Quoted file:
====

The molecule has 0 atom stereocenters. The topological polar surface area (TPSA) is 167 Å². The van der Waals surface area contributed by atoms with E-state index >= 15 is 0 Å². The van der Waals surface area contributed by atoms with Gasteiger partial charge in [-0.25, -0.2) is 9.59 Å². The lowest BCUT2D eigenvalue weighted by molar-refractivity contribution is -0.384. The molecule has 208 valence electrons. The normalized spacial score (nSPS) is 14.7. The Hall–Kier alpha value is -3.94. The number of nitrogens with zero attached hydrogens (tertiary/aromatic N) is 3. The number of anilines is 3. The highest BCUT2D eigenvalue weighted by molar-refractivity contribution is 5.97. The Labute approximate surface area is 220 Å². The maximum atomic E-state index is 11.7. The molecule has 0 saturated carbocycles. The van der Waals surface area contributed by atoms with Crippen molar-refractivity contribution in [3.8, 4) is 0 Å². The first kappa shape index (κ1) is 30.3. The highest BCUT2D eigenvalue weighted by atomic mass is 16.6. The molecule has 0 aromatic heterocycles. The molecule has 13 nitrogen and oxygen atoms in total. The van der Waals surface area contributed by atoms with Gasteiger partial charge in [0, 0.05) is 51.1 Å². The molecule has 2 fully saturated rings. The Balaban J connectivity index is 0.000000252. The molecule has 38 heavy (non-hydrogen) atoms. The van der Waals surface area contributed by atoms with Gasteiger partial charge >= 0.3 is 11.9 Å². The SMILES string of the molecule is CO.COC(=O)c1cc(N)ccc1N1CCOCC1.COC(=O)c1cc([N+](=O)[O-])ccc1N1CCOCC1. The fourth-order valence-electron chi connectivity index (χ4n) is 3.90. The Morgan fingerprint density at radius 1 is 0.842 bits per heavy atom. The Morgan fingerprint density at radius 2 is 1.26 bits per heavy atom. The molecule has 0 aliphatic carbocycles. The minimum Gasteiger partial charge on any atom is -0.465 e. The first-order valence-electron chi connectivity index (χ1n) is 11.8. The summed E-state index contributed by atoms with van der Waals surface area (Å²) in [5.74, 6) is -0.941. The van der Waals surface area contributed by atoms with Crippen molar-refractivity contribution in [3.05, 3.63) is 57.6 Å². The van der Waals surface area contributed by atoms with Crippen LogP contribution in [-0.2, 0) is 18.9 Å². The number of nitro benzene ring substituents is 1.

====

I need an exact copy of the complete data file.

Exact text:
The molecule has 0 atom stereocenters. The topological polar surface area (TPSA) is 167 Å². The van der Waals surface area contributed by atoms with E-state index >= 15 is 0 Å². The van der Waals surface area contributed by atoms with Gasteiger partial charge in [-0.25, -0.2) is 9.59 Å². The lowest BCUT2D eigenvalue weighted by molar-refractivity contribution is -0.384. The molecule has 208 valence electrons. The normalized spacial score (nSPS) is 14.7. The Hall–Kier alpha value is -3.94. The number of nitrogens with zero attached hydrogens (tertiary/aromatic N) is 3. The number of anilines is 3. The highest BCUT2D eigenvalue weighted by molar-refractivity contribution is 5.97. The Labute approximate surface area is 220 Å². The maximum atomic E-state index is 11.7. The molecule has 0 saturated carbocycles. The van der Waals surface area contributed by atoms with Crippen molar-refractivity contribution in [3.8, 4) is 0 Å². The first kappa shape index (κ1) is 30.3. The highest BCUT2D eigenvalue weighted by atomic mass is 16.6. The molecule has 0 aromatic heterocycles. The molecule has 13 nitrogen and oxygen atoms in total. The van der Waals surface area contributed by atoms with Gasteiger partial charge in [0, 0.05) is 51.1 Å². The molecule has 2 fully saturated rings. The Balaban J connectivity index is 0.000000252. The molecule has 38 heavy (non-hydrogen) atoms. The van der Waals surface area contributed by atoms with Gasteiger partial charge >= 0.3 is 11.9 Å². The SMILES string of the molecule is CO.COC(=O)c1cc(N)ccc1N1CCOCC1.COC(=O)c1cc([N+](=O)[O-])ccc1N1CCOCC1. The fourth-order valence-electron chi connectivity index (χ4n) is 3.90. The Morgan fingerprint density at radius 1 is 0.842 bits per heavy atom. The Morgan fingerprint density at radius 2 is 1.26 bits per heavy atom. The molecule has 0 aliphatic carbocycles. The minimum Gasteiger partial charge on any atom is -0.465 e. The first-order valence-electron chi connectivity index (χ1n) is 11.8. The summed E-state index contributed by atoms with van der Waals surface area (Å²) in [5.74, 6) is -0.941. The van der Waals surface area contributed by atoms with Crippen molar-refractivity contribution in [3.05, 3.63) is 57.6 Å². The van der Waals surface area contributed by atoms with Crippen LogP contribution in [-0.2, 0) is 18.9 Å². The number of nitro benzene ring substituents is 1.